On a balmy Tuesday night, more than a dozen revelers crowded around a makeshift pétanque court outside Jubilee, a French bistro near the UN, yelling and cheering, laughing and singing.
Everyone was drinking. No one was wearing a mask.
It was well past 9 o’clock in Manhattan’s Turtle Bay neighborhood, and the Bastille Day celebration was in full swing.
“Nothing can stop us!” Richard Bernard cheered, raising his glass to one of the pétanque players who just scored. Next to the Bastille Day menu, were signs that read “Socialize Responsibly” and “Prevent the Spread of Covid-19 in NYC Restaurants!”
“We are careful,” explained Bernard, a 29-year-old French tutor, “but we are here to celebrate.”
Scenes like these — of young people seemingly putting themselves and others at risk — have been playing out all across the country in recent weeks, often with disastrous results. From Florida to California, Covid-19 cases are soaring.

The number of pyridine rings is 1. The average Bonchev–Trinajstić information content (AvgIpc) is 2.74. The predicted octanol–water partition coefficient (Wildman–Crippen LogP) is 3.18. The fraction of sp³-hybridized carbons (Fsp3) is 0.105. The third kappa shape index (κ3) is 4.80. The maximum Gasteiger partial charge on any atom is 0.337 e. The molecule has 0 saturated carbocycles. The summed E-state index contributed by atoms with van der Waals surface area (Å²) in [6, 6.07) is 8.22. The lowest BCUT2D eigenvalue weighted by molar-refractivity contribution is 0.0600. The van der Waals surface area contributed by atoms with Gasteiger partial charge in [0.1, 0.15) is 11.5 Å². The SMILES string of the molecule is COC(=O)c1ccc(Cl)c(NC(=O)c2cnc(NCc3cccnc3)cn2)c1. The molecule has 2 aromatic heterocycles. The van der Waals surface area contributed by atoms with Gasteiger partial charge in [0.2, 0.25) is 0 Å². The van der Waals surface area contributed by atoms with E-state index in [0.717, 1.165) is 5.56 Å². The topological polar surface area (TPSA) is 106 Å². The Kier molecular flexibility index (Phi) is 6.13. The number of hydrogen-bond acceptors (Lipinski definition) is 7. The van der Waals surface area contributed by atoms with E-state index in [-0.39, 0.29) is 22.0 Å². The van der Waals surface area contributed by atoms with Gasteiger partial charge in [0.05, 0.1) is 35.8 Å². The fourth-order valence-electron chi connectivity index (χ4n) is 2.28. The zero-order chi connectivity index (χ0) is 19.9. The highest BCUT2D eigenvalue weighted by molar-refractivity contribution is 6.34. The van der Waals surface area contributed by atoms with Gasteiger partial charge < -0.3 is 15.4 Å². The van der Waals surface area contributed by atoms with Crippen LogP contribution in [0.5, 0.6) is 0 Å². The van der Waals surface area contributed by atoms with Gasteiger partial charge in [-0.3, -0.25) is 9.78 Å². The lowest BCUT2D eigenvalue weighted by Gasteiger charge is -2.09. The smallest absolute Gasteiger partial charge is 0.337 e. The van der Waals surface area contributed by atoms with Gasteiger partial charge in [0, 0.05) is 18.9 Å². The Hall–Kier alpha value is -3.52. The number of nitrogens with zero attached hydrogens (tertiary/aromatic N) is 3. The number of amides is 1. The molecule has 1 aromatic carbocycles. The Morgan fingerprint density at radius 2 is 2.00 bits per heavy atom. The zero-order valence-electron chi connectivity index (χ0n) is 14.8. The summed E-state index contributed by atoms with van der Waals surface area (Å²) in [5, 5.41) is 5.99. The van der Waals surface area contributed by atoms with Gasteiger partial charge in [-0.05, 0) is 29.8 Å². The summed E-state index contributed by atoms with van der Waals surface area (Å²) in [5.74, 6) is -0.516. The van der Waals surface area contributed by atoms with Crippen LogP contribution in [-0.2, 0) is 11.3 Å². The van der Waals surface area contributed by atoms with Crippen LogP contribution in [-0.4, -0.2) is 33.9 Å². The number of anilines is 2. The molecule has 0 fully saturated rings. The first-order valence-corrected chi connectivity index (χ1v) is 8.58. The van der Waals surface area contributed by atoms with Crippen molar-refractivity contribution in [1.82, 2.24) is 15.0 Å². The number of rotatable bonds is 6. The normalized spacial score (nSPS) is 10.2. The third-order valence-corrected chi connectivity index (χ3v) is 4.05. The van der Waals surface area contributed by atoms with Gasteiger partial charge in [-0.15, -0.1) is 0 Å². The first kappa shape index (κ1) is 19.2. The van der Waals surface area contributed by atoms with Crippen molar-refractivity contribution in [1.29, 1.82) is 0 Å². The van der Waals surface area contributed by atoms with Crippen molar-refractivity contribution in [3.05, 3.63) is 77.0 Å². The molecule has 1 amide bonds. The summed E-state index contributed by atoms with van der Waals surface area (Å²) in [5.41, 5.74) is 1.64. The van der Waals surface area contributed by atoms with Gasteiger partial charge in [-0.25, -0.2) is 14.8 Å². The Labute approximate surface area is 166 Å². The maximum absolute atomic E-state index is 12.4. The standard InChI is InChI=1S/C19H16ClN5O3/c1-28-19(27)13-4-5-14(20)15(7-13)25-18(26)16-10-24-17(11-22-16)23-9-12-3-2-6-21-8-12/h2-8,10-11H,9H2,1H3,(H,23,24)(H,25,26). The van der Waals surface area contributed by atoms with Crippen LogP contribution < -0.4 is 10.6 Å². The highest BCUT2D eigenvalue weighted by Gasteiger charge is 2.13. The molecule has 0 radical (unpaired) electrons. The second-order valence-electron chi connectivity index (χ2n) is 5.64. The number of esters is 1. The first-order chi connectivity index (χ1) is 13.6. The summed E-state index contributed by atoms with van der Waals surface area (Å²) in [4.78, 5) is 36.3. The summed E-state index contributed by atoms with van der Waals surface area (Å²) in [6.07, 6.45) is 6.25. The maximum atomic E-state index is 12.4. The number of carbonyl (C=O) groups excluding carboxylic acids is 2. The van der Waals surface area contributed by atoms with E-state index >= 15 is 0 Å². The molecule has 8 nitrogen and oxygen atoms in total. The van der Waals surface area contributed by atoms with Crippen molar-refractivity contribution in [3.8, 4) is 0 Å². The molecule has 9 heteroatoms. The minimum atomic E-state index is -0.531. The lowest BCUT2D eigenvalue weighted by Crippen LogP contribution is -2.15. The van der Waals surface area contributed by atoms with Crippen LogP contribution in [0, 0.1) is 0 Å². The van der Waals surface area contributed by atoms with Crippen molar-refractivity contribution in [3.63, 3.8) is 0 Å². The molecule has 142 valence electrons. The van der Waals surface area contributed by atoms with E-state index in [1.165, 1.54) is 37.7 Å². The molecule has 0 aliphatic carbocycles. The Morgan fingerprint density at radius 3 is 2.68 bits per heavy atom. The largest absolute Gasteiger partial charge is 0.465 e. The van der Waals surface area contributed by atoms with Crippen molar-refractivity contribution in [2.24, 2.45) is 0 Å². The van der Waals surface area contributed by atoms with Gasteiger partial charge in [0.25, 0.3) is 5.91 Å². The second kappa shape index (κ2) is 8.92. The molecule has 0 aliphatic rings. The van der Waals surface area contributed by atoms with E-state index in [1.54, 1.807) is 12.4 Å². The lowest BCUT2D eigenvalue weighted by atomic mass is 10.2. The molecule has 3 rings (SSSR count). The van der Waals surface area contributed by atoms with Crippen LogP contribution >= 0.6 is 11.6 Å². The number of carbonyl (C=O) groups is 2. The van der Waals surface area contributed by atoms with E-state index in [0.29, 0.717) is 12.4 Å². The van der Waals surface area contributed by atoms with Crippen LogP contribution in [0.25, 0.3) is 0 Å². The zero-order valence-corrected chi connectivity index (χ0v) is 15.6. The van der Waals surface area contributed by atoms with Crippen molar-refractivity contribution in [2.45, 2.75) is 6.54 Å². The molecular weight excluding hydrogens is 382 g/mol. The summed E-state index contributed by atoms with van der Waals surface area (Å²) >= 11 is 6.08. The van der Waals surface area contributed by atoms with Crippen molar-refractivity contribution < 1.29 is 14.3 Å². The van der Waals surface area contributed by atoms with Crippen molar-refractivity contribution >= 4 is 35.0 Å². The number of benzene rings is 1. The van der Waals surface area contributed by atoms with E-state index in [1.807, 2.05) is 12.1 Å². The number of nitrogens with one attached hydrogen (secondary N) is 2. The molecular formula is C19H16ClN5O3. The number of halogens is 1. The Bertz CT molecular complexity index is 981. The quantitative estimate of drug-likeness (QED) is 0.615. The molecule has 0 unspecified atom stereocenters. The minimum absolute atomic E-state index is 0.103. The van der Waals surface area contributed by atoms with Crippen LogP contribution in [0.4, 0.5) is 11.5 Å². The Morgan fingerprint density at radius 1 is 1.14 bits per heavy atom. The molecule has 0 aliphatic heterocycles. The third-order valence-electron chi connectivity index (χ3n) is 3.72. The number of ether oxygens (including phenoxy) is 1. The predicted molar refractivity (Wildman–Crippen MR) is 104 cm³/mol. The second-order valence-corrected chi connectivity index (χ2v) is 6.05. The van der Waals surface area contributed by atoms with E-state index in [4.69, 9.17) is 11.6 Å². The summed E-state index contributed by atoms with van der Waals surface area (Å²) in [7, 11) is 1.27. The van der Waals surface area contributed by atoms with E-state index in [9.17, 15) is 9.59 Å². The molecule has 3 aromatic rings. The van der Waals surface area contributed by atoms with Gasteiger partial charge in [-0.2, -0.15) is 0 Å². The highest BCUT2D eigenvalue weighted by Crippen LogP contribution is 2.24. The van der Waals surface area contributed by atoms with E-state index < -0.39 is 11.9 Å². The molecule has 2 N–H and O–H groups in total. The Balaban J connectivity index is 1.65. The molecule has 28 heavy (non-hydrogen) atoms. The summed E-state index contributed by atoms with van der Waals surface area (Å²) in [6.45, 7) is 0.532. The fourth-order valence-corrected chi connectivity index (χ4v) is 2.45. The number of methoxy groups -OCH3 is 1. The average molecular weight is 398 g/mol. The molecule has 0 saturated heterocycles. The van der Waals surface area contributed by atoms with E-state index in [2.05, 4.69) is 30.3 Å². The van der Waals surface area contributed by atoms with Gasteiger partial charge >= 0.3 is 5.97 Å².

For New Yorkers, the angst felt as they now watch this reckless revelry sweep over their own neighborhoods is multiplied by the memories of the pain they endured when the pandemic ripped through the city in the spring. Public officials have warned repeatedly in recent days that New York, once the epicenter of the pandemic, is at risk of having its hard-won efforts to contain the virus come undone.